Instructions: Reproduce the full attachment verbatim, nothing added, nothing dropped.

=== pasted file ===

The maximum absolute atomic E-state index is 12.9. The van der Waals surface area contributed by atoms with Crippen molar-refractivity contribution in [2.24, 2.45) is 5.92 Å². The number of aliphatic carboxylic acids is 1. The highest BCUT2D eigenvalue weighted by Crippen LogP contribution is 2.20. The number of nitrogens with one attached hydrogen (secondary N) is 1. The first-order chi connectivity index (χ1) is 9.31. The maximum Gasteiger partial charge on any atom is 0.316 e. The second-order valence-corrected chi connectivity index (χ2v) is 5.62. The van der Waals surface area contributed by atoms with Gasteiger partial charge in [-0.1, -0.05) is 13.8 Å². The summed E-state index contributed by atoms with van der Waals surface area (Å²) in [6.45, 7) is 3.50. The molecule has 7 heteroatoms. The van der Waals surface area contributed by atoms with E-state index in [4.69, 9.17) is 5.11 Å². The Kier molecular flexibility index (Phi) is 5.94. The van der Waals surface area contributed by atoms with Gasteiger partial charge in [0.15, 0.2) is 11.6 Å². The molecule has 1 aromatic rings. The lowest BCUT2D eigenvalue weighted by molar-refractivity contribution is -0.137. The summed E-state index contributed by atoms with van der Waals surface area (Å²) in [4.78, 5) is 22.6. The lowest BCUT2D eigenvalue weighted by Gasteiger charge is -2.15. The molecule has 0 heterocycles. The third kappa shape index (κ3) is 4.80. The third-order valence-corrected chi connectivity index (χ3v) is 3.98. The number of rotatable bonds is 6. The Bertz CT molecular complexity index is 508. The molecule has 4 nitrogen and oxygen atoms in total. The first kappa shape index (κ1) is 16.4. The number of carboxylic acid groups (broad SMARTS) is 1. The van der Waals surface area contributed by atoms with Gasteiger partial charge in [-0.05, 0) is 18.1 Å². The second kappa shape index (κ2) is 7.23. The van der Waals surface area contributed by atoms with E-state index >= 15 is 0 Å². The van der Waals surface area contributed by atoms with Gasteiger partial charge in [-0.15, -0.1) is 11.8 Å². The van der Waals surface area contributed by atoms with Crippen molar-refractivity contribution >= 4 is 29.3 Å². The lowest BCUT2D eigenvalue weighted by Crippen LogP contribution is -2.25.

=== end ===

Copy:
The maximum absolute atomic E-state index is 12.9. The van der Waals surface area contributed by atoms with Crippen molar-refractivity contribution in [2.24, 2.45) is 5.92 Å². The number of aliphatic carboxylic acids is 1. The highest BCUT2D eigenvalue weighted by Crippen LogP contribution is 2.20. The number of nitrogens with one attached hydrogen (secondary N) is 1. The first-order chi connectivity index (χ1) is 9.31. The maximum Gasteiger partial charge on any atom is 0.316 e. The second-order valence-corrected chi connectivity index (χ2v) is 5.62. The van der Waals surface area contributed by atoms with Gasteiger partial charge in [-0.1, -0.05) is 13.8 Å². The summed E-state index contributed by atoms with van der Waals surface area (Å²) in [6.45, 7) is 3.50. The molecule has 7 heteroatoms. The van der Waals surface area contributed by atoms with E-state index in [4.69, 9.17) is 5.11 Å². The Kier molecular flexibility index (Phi) is 5.94. The van der Waals surface area contributed by atoms with Gasteiger partial charge in [0.15, 0.2) is 11.6 Å². The molecule has 1 aromatic rings. The lowest BCUT2D eigenvalue weighted by molar-refractivity contribution is -0.137. The summed E-state index contributed by atoms with van der Waals surface area (Å²) in [4.78, 5) is 22.6. The lowest BCUT2D eigenvalue weighted by Gasteiger charge is -2.15. The molecule has 0 heterocycles. The third kappa shape index (κ3) is 4.80. The third-order valence-corrected chi connectivity index (χ3v) is 3.98. The number of rotatable bonds is 6. The Bertz CT molecular complexity index is 508. The molecule has 4 nitrogen and oxygen atoms in total. The first kappa shape index (κ1) is 16.4. The number of carboxylic acid groups (broad SMARTS) is 1. The van der Waals surface area contributed by atoms with Gasteiger partial charge in [-0.05, 0) is 18.1 Å². The second kappa shape index (κ2) is 7.23. The van der Waals surface area contributed by atoms with E-state index >= 15 is 0 Å². The van der Waals surface area contributed by atoms with Gasteiger partial charge in [-0.15, -0.1) is 11.8 Å². The van der Waals surface area contributed by atoms with Crippen molar-refractivity contribution >= 4 is 29.3 Å². The lowest BCUT2D eigenvalue weighted by Crippen LogP contribution is -2.25.